While Endangered Species Day was officially yesterday, in today's world every day is an endangered species day, so I have another ESA themed post.
Last night a friend of mine asked a deceptively simply question: "I don't know if this is a stupid question or not...how many endangered species are there?"
Not a stupid question at all, actually an extremely important question with a complicated answer.
Right now there are 369 animals and 593 plants listed as endangered under the ESA, and 217 more (plants and animals combined) are classified as threatened. BUT keep in mind tht these are just the ones that made it through all the political gauntlets to get listed (it is terrible to get a species approved, because it automatically restricts use of its habitat, which costs important people money, and that pisses them off). Also, that number is restricted to animals that live in the US.
There are 567 species classified as endangered in other countries, but since most of the areas with the most biodiversity also have the least stable governments and the least scientific funding, this is nowhere near the number that would be recognized/protected in an ideal world.
Also, note that a single species (under the US system) carries two ratings, one for global and one for state. For example, the red wolf is extinct in Alabama but endangered globally. A species can be locally common but very rare worldwide, like some fish that inhabit just a single pond in a single state.
Just out of curiosity, I looked up the listed species in Minnesota (my friend's home state) for her, there are 16 (endangered unless noted otherwise):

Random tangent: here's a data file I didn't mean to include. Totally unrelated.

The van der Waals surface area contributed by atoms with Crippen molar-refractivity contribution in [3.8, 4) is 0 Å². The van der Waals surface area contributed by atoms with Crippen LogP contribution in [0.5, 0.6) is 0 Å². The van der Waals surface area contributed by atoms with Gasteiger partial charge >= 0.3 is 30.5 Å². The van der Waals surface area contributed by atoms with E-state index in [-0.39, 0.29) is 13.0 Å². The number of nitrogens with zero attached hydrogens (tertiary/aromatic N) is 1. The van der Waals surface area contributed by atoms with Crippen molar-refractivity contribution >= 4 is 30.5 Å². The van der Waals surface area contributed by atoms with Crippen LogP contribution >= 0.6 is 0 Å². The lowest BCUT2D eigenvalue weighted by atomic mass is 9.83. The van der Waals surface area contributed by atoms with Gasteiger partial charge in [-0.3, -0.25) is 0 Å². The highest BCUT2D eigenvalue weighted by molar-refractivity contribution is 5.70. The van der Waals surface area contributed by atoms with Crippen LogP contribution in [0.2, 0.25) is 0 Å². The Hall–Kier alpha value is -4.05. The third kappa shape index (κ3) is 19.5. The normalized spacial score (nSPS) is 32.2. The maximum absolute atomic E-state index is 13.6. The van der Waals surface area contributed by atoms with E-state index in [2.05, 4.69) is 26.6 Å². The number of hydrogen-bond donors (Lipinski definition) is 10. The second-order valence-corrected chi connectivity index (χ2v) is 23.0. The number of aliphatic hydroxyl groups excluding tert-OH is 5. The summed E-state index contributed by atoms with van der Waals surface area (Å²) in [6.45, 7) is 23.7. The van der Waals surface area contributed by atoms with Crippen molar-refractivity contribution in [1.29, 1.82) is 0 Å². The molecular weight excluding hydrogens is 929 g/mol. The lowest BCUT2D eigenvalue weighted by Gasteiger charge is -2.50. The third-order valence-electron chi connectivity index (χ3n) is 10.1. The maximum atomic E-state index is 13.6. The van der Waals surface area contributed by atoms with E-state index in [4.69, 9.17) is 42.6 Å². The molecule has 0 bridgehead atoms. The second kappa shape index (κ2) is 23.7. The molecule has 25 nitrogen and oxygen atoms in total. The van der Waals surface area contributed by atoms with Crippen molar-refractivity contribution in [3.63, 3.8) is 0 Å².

American burying beetle
Bald eagle (Threatened)
Karner blue butterfly
Higgins eye pearly mussel
Canada lynx (Threatened)
Piping plover (listed as only threatened everywhere except the Great Lakes watershed, where it's endangered)
Prairie bush-clover (threatened)
Minnesota dwarf trout lily
Western prairie fringed orchid (threatened)
Leedy's roseroot (threatened)
Not too bad, 16 is very low, my homestate of TN has 90 and AL has 117. This correlates to biodiversity, too, though, I'm not sure what percentage of species in each state is endangered. AL is number 5 in the nation for biodiversity (number 1 for aquatic animals!), so naturally there are more species that can potentially be listed. That doesn't save us from trouble, though, we're 2nd in the nation for extinction RATE, behind only Hawaii, which is a very bad thing.
One other note, botanists complain (justifiably) that plants are extremely neglected by the ESA. Considering there are tons and tons more plants than animals in the world, there are also many more endangered ones, but they usually fail to get the attention/support of animals. Face it, people care more about eagles than louseworts. Just thought I'd mention that, though, because it is an example of how numbers are easily skewed by politics and don't actually represent the status of things in nature.
So, a very good question but unfortunately no good answer.
The endangered Furbish lousewort